Filmmaker: How did you come to make this film in the first place? You had a long career as an assistant director on Hollywood films, which is an unusual path to directing indies.

Jennings: Ultimately it came through one of the connections I made working as an assistant director. Deepak Nayar, who is one of the producers of the film, I worked with him on two films for Lynch/Frost, David Lynch and Mark Frost’s company. I was assistant director on Twin Peaks: Fire Walk With Me and Storyville. He read the script, believed in it and put together the money. My friend Daryl Prior, he worked with Damon on another film as Damon’s assistant. He dropped Damon the script. Damon read it and liked it. We reached out to Paul Sorvino and he came on board. We all did it for favored nations. They all cut their salaries to do the script because they liked it. So ultimately it was my connections as an assistant director that led to it.

I had worked on Airheads and Mark Byrd, who was at Island Pictures at the time, he was one of the first people who read the script. He wanted to make a bunch of changes to make it more commercial which I didn’t make, they were a little bit extreme. I had come back to New York and I was assistant director on a couple television series, Cosby Mysteries and New York Undercover, and I had sat next to so many directors who really didn’t know much about what they were doing. I decided I wasn’t going to do that anymore, I wasn’t going to be sitting next to someone who had less creative vision than myself and work for them to bring there work to the screen, so I quit. I walked away and it was kind of scary at first because I was a first AD making, by most people’s standards, a good amount of money. I was going to buy an apartment, this double loft on 42nd Street which was a converted police station and I decided, “you know, I’m not going to do that. I’m going to take my money and make a film.”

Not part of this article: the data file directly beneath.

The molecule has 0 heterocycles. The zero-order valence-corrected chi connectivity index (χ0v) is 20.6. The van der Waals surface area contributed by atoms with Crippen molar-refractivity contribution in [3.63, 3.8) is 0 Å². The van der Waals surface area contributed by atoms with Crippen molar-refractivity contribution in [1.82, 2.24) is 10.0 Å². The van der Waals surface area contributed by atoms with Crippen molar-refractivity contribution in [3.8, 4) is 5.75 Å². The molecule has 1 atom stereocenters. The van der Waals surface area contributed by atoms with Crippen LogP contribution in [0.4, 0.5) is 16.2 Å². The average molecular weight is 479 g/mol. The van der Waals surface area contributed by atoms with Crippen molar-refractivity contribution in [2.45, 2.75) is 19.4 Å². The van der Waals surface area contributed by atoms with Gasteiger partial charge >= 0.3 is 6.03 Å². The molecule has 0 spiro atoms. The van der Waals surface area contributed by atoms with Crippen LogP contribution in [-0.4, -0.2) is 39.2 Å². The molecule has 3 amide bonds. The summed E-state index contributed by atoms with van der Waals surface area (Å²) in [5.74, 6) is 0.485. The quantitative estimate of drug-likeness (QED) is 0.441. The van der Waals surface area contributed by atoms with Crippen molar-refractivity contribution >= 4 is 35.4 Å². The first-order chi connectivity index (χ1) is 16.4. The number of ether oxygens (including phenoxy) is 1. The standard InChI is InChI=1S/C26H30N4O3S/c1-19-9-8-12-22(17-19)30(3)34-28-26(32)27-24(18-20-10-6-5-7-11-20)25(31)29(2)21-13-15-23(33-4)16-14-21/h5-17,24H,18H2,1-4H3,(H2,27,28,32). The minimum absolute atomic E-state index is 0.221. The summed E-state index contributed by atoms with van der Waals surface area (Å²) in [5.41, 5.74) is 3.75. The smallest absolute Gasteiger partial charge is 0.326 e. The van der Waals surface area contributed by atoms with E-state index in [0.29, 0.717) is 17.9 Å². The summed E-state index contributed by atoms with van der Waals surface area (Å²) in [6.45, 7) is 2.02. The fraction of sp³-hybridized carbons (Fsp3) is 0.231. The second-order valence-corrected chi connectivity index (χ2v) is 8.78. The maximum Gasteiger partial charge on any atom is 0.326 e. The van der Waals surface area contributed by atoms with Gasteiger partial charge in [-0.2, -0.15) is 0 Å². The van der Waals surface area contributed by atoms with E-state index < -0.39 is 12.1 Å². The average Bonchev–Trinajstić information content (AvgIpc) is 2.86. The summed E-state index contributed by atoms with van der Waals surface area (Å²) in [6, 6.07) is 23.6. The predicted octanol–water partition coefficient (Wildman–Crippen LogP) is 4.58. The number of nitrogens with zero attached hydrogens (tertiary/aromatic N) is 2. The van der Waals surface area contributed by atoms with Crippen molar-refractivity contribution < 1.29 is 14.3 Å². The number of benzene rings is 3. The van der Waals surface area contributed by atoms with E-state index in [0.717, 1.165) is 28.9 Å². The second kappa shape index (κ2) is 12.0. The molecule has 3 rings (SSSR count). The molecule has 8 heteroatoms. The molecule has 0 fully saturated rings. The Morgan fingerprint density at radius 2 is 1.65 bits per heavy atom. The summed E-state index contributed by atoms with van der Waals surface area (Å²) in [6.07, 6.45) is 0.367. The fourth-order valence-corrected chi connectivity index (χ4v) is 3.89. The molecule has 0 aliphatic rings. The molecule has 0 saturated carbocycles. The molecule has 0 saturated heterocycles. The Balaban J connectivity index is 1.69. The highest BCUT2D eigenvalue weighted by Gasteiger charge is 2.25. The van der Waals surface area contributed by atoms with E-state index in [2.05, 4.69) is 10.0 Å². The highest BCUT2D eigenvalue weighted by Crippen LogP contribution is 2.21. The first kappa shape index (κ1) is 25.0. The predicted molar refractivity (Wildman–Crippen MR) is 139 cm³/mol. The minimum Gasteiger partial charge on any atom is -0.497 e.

So I set up a production company and had offices and tried to get it going. Even though it didn’t go right away, eventually that did lead to me being able to make this film. Ultimately I decided I was going to go for broke, I wasn’t going to second guess myself and I was going to live my life as a creative person. I have no regrets about that. [laughs]

Filmmaker: What initially inspired this unusual tale of a slow young man from Harlem who’s dreams and aspirations of Opera stardom don’t fit neatly into the paradigms of Harlem, Black working class life?

Jennings: There were several things that influenced it. I had been and still very much am interested in using fairly tale structures to tell stories. I think there is a way in which the characters can be iconic or iconographic that allows you to explore complicated or emotional difficult themes on top of them in a way that allows people to feel them. I had read a lot of Joseph Campbell’s work and I was very much interested in doing that kind of work. I thought it would be interesting to tell a story about someone who aspired to do something different than what people might expect. I thought, “what could be more unexpected than the story of a black guy from Harlem who wants to sing Opera?” Then I thought that there was a way I could make this character sort of a fairy tale, iconographic, Charlie Chaplinesque, simpleton. I loved Gigot with Jackie Gleason when I was a kid and I think that was somewhere in my subconscious as well.

I believe the truth is sometimes simple. The truth is sometimes emotional. The idea of speaking through a simple character I think was really interesting for me. At the same time I wanted to give voice to people’s cynicism. I knew they would think the story was too simple, or too sweat or something. That’s one of the reason I created the character of Wes. I really wanted to make him angry and ascorbic and highly articulate to kind of balance what people would feel in the Anton character. Still, at the end of the day I wanted to have Anton and not that character possess the truth. The two antagonists are basically alike. Philosophically I believe you have the have the argument exist between two people before they can become friends. You have to be able to say all the hidden things, the difficult things, before you can bridge a lot of gaps.

Then I wanted to parallel that with the music. The Opera becomes the romantic an the poetic. The hip-hop represents the hard-edgedness o the street. Anton is not at home in the Harlem where he sings opera but the environment around him is hip-hop. Wes is more hip-hop than Anton. I wanted to blend the two musical styles together. I over thought this. [laughs] That’s also my nature. [laughs] I think ultimately it did work. I think the music works quite well, people respond to it, even though now its old hip-hop [laughs], people respond to it. I think the idea of the fairy-tale people get it and respond to it. I don’t think that people come away from it thinking I’m naive, They come away from it feeling hopeful, which is kind of what I wanted to do.